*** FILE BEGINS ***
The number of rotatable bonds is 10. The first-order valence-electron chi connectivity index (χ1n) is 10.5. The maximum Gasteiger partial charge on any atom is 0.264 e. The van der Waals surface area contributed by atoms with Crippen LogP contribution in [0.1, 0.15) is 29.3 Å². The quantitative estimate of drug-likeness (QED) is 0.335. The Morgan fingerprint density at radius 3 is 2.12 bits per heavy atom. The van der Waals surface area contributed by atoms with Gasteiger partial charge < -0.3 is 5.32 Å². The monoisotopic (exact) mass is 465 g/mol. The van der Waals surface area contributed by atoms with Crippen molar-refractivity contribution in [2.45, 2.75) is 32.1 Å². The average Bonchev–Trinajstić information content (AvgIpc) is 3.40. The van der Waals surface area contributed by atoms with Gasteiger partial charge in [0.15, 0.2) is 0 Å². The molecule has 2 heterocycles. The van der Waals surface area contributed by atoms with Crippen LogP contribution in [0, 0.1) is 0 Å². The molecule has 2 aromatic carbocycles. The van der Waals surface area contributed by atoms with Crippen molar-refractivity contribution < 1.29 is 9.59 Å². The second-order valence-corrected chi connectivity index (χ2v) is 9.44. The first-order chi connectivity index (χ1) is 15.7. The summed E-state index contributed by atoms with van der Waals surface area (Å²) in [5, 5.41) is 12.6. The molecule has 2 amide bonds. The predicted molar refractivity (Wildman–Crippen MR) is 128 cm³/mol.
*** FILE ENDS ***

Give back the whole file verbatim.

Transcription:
The number of rotatable bonds is 10. The first-order valence-electron chi connectivity index (χ1n) is 10.5. The maximum Gasteiger partial charge on any atom is 0.264 e. The van der Waals surface area contributed by atoms with Crippen LogP contribution in [0.1, 0.15) is 29.3 Å². The quantitative estimate of drug-likeness (QED) is 0.335. The Morgan fingerprint density at radius 3 is 2.12 bits per heavy atom. The van der Waals surface area contributed by atoms with Gasteiger partial charge < -0.3 is 5.32 Å². The monoisotopic (exact) mass is 465 g/mol. The van der Waals surface area contributed by atoms with Crippen molar-refractivity contribution in [2.45, 2.75) is 32.1 Å². The average Bonchev–Trinajstić information content (AvgIpc) is 3.40. The van der Waals surface area contributed by atoms with Gasteiger partial charge in [0.15, 0.2) is 0 Å². The molecule has 2 heterocycles. The van der Waals surface area contributed by atoms with Crippen LogP contribution in [0, 0.1) is 0 Å². The molecule has 2 aromatic carbocycles. The van der Waals surface area contributed by atoms with Crippen molar-refractivity contribution < 1.29 is 9.59 Å². The second-order valence-corrected chi connectivity index (χ2v) is 9.44. The first-order chi connectivity index (χ1) is 15.7. The summed E-state index contributed by atoms with van der Waals surface area (Å²) in [5, 5.41) is 12.6. The molecule has 2 amide bonds. The predicted molar refractivity (Wildman–Crippen MR) is 128 cm³/mol.